What if we evaluated the team players/members and fielded our team based on strengths and weaknesses. We discover somebody who is a “big picture” person and they become the catcher because that person needs to stay awake at all times and constantly communicate with the pitcher and team members. Then we find somebody with a long, accurate strong arm…someone who can get rid of the ball quickly. They run over to play third base. Before you know it, everyone is playing a unique position based on his or her talents and skills.
Different perspectives allow our team to be more effective, more creative and more adaptable to change. Involve people in the change process who have fresh perspectives or are open to learning. Different is good!
Communicate Openly, Honestly and Often
Simplicity is important. You’ve probably heard the story of the five-year-old girl who is told that the family will soon move to a new neighborhood. On “moving day” she locks herself in the bathroom in hopes of not having to move from her comfortable, familiar home. Deep down inside, her fear was that the family would move and she would have to leave all of her toys and personal belonging in the old house in order to move to the new one. She was obviously upset and angry because nobody communicated the change effectively and explained that she would not have to “give up” her toys. Your goal is to communicate with team members so that they know what is happening. Communicate effectively and in simple terms.
What To Expect
Most people do not like to try something new. They fear failure and being laughed at. Help team members understand the Stages of Change in order to facilitate change.
Denial. When it is time to change, others will deny the need. They may say, “Why change, everything is fine just like it is.” They don’t see the need for change and cannot justify it in their minds.
Strategy…The worst thing you can do is argue with people when they are in this stage. Instead, confront them with facts when possible.
Resistance. Many people may see the need to do something different (in other words, they don’t deny it) but they just do not want to do it. They are more comfortable existing as they currently are. Change will require too much work or planning on their part. They resist change by making fun of it or making fun of you and others who believe it is time to change the organization.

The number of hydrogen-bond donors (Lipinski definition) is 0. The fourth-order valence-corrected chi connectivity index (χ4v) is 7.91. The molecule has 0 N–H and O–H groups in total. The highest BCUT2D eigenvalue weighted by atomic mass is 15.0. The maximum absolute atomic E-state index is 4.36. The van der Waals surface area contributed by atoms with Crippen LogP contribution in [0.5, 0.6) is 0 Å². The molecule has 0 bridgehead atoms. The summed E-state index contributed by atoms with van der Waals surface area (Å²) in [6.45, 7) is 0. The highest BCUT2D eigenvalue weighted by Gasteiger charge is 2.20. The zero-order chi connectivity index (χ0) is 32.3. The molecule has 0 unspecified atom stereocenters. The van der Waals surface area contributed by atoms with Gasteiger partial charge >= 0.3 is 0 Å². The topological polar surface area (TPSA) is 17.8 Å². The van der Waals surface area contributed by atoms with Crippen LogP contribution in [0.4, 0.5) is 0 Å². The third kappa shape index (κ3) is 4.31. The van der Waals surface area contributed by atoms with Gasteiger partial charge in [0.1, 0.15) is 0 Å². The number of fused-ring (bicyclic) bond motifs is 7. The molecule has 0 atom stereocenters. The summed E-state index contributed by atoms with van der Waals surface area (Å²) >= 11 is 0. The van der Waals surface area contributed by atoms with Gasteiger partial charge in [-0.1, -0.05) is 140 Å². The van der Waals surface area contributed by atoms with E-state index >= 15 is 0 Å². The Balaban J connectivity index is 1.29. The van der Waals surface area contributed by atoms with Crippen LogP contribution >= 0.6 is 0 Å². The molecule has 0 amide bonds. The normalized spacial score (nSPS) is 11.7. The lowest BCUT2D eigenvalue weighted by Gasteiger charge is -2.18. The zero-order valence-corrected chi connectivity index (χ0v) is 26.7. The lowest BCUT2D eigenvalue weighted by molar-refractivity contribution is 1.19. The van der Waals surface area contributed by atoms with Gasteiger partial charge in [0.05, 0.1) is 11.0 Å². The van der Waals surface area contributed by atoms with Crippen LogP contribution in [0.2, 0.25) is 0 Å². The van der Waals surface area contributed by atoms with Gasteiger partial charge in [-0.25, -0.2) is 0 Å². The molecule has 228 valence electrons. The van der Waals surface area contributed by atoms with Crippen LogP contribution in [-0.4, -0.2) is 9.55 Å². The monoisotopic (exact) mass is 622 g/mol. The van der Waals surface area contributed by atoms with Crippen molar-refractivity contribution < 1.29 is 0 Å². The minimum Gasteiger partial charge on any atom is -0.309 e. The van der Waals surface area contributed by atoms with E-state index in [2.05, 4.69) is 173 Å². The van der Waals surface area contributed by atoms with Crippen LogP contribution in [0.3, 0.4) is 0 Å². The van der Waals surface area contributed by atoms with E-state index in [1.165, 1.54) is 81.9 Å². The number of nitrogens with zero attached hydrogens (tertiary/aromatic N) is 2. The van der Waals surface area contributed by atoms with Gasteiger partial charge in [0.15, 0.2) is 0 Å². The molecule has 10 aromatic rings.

Strategy…The best thing you can do is be open and honest with them. Change is a process and people usually fear the unknown or the idea of doing something that is new. Express your similar feelings. Let your team members know how you feel as well. Build bridges with them to create a common understanding of the issues which lie ahead.
Exploration. Your team members will begin to realize the change is necessary and look for ways to support it.
Strategy…Encourage their participation. Recognize their commitment and help them explore ways that they can support the new changes that are occurring.
A True Story
Several years ago, I worked with an organization that desperately needed to revitalize. The team was no longer acting as a team. People were in conflict and the organizational structure contributed to that. I had a solution about how to turn things around. However, the worst thing for me to do would have been to “tell” the group what we should do to improve. They would have turned to me and asked, “Who appointed you as the King?”
Instead, I became part of the solution instead of part of the problem. I began to discuss my ideas about how the organization might change to improve with a few people and slowly gained their support individually. Next, I put the solutions in writing and presented them during an organizational meeting. Also, I provided information about other organizations that were successfully using some of the ideas I proposed. I expressed to the team members that I did not have all of the answers but as a team, we could work together and move forward in this new direction together.
From this point forward, the team developed momentum for the changes I initiated and they were no longer seen as “his ideas” but rather, “our ideas.” The key is this…just because you are the President, Chairperson, Coordinator or whatever title you hold, you do not have to be the person with all of the answers. As a matter of fact, change is usually better carried out when the group is actively engaged themselves in discussing the issues, developing solutions and empowered as team members to implement their ideas.
Grow Your Organization
As a leader of an organization, it is your responsibility to help your organization grow, and at times, that is not fun. Leadership is not always easy!
It’s been said “Change is inevitable, only growth is optional.” In other words, change is around us all the time. We are constantly engaged in change, that is constant. Our ability to “grow” through the change, and not just “go” through the change is what is important. By growing, we challenge old assumptions, develop new procedures and commit to new ideas that support our purpose for existing in the first place. Change motivates us, inspires us and helps us improve as leaders!
Submitted by Michael Poll, Leadership Educator